But there are a couple interesting theories, one of them being we have an enzyme called TPO in the thyroid gland that actually converts iodide to iodine. So it’s an oxidative step and we create a lot of free radicals in that step of conversion. And if we lack the antioxidant presence in the body and in the thyroid gland, that conversion step can actually create a lot of damage and inflammation in the thyroid.

So one theory is that if that’s happening and we’re actually hurting ourselves by doing the process of the thyroid, the immune system is like Hey, we’re going to make antibodies against that enzyme because it’s causing problems in there. That’s one of the reasons why things like selenium, a potent antioxidant can be really helpful at bringing antibodies down in Hashimoto’s.

So that’s the theory that’s most interesting to me because my personal philosophy, not based on any science research is just that the body is not doing anything by accident. I think there’s always a reason for it.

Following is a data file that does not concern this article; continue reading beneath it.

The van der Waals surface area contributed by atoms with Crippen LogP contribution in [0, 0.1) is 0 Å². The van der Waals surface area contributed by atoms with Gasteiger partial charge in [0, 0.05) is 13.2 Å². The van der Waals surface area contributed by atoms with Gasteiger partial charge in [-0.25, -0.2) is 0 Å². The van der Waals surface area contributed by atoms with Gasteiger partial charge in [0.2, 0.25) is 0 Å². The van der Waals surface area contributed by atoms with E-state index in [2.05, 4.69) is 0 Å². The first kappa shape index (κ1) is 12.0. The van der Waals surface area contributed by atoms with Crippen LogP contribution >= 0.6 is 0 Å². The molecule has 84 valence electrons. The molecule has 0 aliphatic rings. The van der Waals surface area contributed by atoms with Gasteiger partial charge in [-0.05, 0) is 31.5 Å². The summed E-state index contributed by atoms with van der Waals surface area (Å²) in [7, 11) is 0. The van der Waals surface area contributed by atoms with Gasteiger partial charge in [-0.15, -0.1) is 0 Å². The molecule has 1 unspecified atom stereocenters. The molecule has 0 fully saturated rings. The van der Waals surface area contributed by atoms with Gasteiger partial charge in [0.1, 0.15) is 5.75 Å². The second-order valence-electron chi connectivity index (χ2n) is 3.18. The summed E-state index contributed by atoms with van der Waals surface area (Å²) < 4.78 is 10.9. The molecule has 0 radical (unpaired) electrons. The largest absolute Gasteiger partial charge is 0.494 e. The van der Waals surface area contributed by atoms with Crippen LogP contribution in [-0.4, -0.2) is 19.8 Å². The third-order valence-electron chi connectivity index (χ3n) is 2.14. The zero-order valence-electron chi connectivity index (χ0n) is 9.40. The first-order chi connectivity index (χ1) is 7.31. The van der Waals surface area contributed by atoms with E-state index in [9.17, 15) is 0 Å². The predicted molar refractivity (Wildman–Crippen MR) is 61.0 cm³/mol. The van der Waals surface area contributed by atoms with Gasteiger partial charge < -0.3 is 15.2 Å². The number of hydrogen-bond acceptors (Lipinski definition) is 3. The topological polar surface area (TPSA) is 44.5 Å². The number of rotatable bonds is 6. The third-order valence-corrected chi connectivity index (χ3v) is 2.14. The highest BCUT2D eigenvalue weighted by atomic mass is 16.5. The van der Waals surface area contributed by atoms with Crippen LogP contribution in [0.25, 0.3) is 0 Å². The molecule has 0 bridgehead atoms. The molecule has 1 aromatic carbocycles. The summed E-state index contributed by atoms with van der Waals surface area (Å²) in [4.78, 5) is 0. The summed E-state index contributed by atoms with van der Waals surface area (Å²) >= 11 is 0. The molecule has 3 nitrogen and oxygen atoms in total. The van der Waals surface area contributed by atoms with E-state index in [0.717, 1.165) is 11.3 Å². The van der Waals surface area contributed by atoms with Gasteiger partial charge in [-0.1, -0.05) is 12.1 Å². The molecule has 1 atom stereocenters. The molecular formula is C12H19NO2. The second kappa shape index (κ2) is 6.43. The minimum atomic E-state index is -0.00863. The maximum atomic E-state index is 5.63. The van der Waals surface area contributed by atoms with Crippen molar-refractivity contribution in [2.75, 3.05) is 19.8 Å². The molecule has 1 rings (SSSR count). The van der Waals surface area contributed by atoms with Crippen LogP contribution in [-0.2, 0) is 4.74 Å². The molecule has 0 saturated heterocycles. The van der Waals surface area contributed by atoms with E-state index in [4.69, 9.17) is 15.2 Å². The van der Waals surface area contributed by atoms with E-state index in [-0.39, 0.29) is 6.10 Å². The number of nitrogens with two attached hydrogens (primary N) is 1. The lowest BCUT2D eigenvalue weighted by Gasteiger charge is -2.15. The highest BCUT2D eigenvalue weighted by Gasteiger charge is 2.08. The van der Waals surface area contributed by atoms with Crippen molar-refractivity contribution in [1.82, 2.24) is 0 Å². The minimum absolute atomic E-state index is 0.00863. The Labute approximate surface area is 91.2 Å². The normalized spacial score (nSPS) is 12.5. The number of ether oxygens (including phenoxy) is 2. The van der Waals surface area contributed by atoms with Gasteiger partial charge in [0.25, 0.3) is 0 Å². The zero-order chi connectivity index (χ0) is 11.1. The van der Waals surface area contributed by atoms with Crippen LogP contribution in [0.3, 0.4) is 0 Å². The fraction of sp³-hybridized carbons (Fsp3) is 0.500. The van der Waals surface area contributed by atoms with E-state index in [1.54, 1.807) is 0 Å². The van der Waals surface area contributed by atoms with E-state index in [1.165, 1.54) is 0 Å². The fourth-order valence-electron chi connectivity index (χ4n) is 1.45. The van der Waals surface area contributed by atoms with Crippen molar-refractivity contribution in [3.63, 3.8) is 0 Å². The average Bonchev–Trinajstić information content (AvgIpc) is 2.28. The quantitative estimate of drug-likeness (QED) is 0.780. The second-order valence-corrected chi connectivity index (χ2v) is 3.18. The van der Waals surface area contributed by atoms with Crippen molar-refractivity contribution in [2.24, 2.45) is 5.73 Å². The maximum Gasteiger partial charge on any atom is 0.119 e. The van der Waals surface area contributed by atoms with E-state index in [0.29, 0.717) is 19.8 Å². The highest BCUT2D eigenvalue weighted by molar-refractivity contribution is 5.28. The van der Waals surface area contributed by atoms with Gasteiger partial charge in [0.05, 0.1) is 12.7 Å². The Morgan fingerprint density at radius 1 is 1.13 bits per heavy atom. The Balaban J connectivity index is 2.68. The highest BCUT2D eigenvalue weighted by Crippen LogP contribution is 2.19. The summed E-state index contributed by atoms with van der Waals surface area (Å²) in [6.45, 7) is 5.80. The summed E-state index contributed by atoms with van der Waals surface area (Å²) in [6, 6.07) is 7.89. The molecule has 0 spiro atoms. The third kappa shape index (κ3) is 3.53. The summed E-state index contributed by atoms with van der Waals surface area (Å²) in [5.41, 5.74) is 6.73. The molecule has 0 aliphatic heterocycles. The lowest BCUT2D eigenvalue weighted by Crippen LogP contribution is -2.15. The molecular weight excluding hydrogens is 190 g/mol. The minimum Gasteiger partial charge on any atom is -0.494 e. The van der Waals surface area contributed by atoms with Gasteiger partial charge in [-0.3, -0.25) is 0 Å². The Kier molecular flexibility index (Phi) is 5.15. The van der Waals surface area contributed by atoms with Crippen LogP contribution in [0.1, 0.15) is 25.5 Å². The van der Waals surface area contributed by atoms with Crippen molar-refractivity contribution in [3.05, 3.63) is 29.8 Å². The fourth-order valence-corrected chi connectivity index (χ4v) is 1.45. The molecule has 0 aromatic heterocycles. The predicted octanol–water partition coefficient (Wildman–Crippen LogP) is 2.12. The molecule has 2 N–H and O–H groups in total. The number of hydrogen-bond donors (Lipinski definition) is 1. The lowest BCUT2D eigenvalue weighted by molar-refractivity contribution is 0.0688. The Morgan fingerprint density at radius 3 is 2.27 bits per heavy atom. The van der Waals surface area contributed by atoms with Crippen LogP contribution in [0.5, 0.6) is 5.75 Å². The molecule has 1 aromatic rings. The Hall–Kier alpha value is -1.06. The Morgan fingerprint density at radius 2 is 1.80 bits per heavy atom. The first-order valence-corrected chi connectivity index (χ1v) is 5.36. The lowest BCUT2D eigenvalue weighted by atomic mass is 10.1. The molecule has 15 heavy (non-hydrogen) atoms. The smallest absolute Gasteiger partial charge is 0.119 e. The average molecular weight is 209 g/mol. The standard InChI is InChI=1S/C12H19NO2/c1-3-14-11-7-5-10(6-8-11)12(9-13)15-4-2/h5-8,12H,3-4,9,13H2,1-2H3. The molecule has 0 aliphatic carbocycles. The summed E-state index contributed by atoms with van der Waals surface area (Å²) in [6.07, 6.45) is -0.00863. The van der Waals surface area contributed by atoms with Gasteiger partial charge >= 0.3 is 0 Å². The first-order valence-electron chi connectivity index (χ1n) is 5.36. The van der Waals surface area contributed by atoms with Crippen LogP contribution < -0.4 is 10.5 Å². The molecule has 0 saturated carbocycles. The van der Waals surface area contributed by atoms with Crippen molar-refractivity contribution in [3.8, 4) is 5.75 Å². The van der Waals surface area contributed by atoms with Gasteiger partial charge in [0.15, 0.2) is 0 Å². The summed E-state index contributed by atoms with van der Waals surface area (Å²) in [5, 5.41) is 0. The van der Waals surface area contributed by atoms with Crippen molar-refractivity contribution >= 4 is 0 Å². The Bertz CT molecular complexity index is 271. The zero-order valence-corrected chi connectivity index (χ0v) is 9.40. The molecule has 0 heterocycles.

Michelle Shapiro RD

I think that’s based in so much science and research actually, and very strong understanding of bio chemistry as well. I want people to start to get this visual of our thyroid as something that’s not existing in isolation. So when we think of it in conventional medicine, we think of our thyroid as being this gland that’s sitting there. It’s just not working. As if you have to give your body some exogenous hormones because it’s not functioning.

Things That Trigger Hashimoto’s Autoimmune Dysfunction

I almost have this vision of a body that’s lit up in all these different areas that the thyroid is interrelated with, because it’s in some ways it’s kind of the command center. I mean, first at the brain is really the command center. Obviously, but the trickledown effects of what it’s being directed to do so in so many ways again. Something as silly as you know, eating too infrequently, doing intermittent fasting for a short period of time. Something like a low carb diet for an extended period of time can cause thyroid distress for people.

There might actually be partially a genetic piece when it comes to the autoimmune component. It’s still epigenetic, obviously, but I think there is maybe more from the Hashimoto’s end. But again, by the time you’re starting to see that hypothyroidism, especially, if you have Hashimoto’s, that means that you were probably running hot for a really long time before you started to experience that sluggishness.

How Does Gluten Affect Thyroid Function?

This autoimmune attack is we think of our body in some ways attacking something within ourselves that it should or shouldn’t be attacking. It’s mistaking for something else, so I have to bring this up. Let’s be gentle. Let’s tread lightly. The biological mimicry and gluten, let’s talk about this for a second.